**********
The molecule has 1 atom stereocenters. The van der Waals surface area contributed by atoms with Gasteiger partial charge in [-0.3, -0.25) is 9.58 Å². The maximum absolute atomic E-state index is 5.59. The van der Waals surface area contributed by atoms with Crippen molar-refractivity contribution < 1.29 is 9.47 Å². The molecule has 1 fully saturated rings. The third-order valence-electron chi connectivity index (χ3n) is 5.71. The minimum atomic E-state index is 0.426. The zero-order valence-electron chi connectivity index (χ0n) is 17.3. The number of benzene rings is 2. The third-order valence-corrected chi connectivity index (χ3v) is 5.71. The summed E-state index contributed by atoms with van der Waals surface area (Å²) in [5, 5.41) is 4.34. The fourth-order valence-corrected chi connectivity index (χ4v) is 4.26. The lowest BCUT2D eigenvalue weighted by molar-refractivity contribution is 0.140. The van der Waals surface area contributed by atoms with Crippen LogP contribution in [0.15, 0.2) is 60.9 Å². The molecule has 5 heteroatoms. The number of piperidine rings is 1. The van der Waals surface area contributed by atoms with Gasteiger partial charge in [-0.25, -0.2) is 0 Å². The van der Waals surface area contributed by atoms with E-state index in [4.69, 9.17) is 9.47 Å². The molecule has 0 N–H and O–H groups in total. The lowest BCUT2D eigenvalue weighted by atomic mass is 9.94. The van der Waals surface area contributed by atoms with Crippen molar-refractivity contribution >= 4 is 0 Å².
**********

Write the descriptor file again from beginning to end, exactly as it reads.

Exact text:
The molecule has 1 atom stereocenters. The van der Waals surface area contributed by atoms with Gasteiger partial charge in [-0.3, -0.25) is 9.58 Å². The maximum absolute atomic E-state index is 5.59. The van der Waals surface area contributed by atoms with Crippen molar-refractivity contribution < 1.29 is 9.47 Å². The molecule has 1 fully saturated rings. The third-order valence-electron chi connectivity index (χ3n) is 5.71. The minimum atomic E-state index is 0.426. The zero-order valence-electron chi connectivity index (χ0n) is 17.3. The number of benzene rings is 2. The third-order valence-corrected chi connectivity index (χ3v) is 5.71. The summed E-state index contributed by atoms with van der Waals surface area (Å²) in [5, 5.41) is 4.34. The fourth-order valence-corrected chi connectivity index (χ4v) is 4.26. The lowest BCUT2D eigenvalue weighted by molar-refractivity contribution is 0.140. The van der Waals surface area contributed by atoms with Crippen LogP contribution in [0.15, 0.2) is 60.9 Å². The molecule has 5 heteroatoms. The number of piperidine rings is 1. The van der Waals surface area contributed by atoms with Gasteiger partial charge in [-0.25, -0.2) is 0 Å². The van der Waals surface area contributed by atoms with E-state index in [4.69, 9.17) is 9.47 Å². The molecule has 0 N–H and O–H groups in total. The lowest BCUT2D eigenvalue weighted by atomic mass is 9.94. The van der Waals surface area contributed by atoms with Crippen molar-refractivity contribution >= 4 is 0 Å².